There are some drawbacks to napping. While a short nap doesn’t tend to affect nighttime sleep, a longer nap or more frequent naps can make it more difficult to sleep at night. If you suffer from insomnia or poor sleep quality at night already, napping might worsen the problem. Sleep inertia is when you feel disoriented or groggy after a nap. It may take you a while to recover from this, losing valuable work time. Some people feel uncomfortable trying to sleep somewhere other than in the privacy of their own bedroom on a comfortable, supportive mattress. But napping on a sofa or chair often is necessary if you’re trying to nap during work hours. Instead of taking a nap, try exercising. Take a walk outside, get some sunlight and fresh air, and see if that doesn’t perk you up. This will help you get to sleep at night when bedtime comes around.
When is the best time and best way to nap? Here are some tips:
- If you’re sick or are coming down with something, by all means take a nap. Sleep is good medicine! Your body needs extra rest during this time so you can heal.
- Keep nap time to between 15 and 40 minutes. According to research presented at the 2016 American College of Cardiology Conference in Washington, D.C., there is a correlation between naps lasting longer than 40 minutes and obesity, diabetes and metabolic syndromes such as high blood pressure and high cholesterol.
- If you are working a double shift or during a stretch of time that interferes with your regular sleep, try to nap sometime while on a break to keep your energy up and your mind sharp. Medical students famously have mastered the art of the power nap.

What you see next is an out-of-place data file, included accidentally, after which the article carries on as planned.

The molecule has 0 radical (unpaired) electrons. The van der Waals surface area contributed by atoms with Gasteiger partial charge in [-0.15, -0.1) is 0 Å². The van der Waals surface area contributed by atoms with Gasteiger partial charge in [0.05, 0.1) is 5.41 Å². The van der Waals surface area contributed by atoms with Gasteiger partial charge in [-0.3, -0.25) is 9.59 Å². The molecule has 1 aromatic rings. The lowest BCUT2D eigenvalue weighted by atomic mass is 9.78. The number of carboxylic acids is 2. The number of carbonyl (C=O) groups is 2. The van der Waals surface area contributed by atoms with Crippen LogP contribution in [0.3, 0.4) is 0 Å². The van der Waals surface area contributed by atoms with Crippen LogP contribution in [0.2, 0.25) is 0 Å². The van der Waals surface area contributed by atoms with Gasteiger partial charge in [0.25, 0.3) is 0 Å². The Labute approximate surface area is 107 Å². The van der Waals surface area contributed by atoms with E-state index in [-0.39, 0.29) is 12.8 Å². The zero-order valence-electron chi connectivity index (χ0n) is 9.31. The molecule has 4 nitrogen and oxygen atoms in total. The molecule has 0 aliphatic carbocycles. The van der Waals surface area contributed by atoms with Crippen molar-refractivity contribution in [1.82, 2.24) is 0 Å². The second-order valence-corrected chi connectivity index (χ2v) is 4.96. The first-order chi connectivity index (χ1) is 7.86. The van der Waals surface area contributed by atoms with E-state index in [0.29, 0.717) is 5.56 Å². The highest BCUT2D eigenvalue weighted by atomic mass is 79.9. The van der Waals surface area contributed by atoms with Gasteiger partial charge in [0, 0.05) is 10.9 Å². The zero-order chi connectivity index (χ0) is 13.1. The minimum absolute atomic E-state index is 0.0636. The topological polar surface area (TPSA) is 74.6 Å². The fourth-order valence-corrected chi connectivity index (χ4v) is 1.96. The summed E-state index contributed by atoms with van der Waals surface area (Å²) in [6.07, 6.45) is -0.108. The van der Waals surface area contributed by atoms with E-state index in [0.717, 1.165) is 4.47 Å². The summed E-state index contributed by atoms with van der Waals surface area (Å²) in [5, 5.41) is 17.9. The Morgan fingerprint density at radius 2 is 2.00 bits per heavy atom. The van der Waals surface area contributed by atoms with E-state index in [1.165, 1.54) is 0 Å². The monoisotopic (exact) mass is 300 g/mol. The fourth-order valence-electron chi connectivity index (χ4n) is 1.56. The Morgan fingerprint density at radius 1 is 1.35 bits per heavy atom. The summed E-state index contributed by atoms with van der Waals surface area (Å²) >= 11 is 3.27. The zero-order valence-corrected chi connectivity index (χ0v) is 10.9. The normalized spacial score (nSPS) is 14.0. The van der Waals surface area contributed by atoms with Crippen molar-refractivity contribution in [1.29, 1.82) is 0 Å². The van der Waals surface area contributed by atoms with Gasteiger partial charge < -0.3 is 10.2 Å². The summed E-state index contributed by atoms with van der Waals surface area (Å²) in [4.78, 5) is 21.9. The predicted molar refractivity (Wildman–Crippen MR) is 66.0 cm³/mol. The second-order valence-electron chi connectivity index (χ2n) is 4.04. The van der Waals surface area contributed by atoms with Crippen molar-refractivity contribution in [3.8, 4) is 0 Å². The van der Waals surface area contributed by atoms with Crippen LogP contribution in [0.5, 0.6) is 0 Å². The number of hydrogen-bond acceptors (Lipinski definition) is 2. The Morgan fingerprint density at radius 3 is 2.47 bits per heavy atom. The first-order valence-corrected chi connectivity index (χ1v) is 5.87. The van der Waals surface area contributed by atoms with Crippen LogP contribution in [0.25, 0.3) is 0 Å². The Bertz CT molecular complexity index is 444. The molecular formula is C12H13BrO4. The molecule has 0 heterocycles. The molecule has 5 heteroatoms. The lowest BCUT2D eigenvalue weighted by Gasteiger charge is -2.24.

- If you need to nap, try for some time between 2 and 3 p.m. After lunch, you naturally might feel a lull in energy or alertness, and it’s still not too late in the day to interfere with nighttime sleep.
- If you’ve had a poor night’s sleep or weren’t able to sleep enough the night before, a nap usually is helpful to make up for the lack of rest.
- If you find yourself reaching for coffee, caffeinated sodas or energy drinks during the day, try taking a nap instead. Naps are more effective in boosting energy. In addition, daytime caffeine interferes with nighttime sleep.
- Napping on a plane can help you adjust to changing time zones. Plus, navigating airports can be stressful, so a little snooze can help you feel more relaxed. Just make sure your neck is supported so you don’t wake up with sore muscles. Of course, it’s much easier to sleep when you’re lying down, so if you plan to sleep during a flight, you might want to invest in an upgraded ticket where you can stretch out.
- If you work from home, it’s easy to find a place to nap. If you have a private office where you can lock the door, then napping shouldn’t be a problem. Some companies, including Apple and Google, provide nap rooms for employees who want to use break time for a nap. If you aren’t in any of these positions, it can be difficult to find a place where you have the privacy you need to fall asleep. Earplugs and a sleep mask can help you fall asleep.
- Meditate. Meditation has many of the same benefits as napping, and you don’t have to lie down. Close your eyes, focus on your breath and relax your muscles. When thoughts come, watch them drift by and let them go. If you fall asleep, you probably need it.
Lissa Coffey is a relationship expert, author and broadcast journalist. She writes for eight websites, including CoffeyTalk.com, WhatsYourDosha.com and the Better Sleep Council’s site, BetterSleep.org. A BSC spokeswoman, she stars in several videos that offer sleep and mattress-shopping tips for consumers.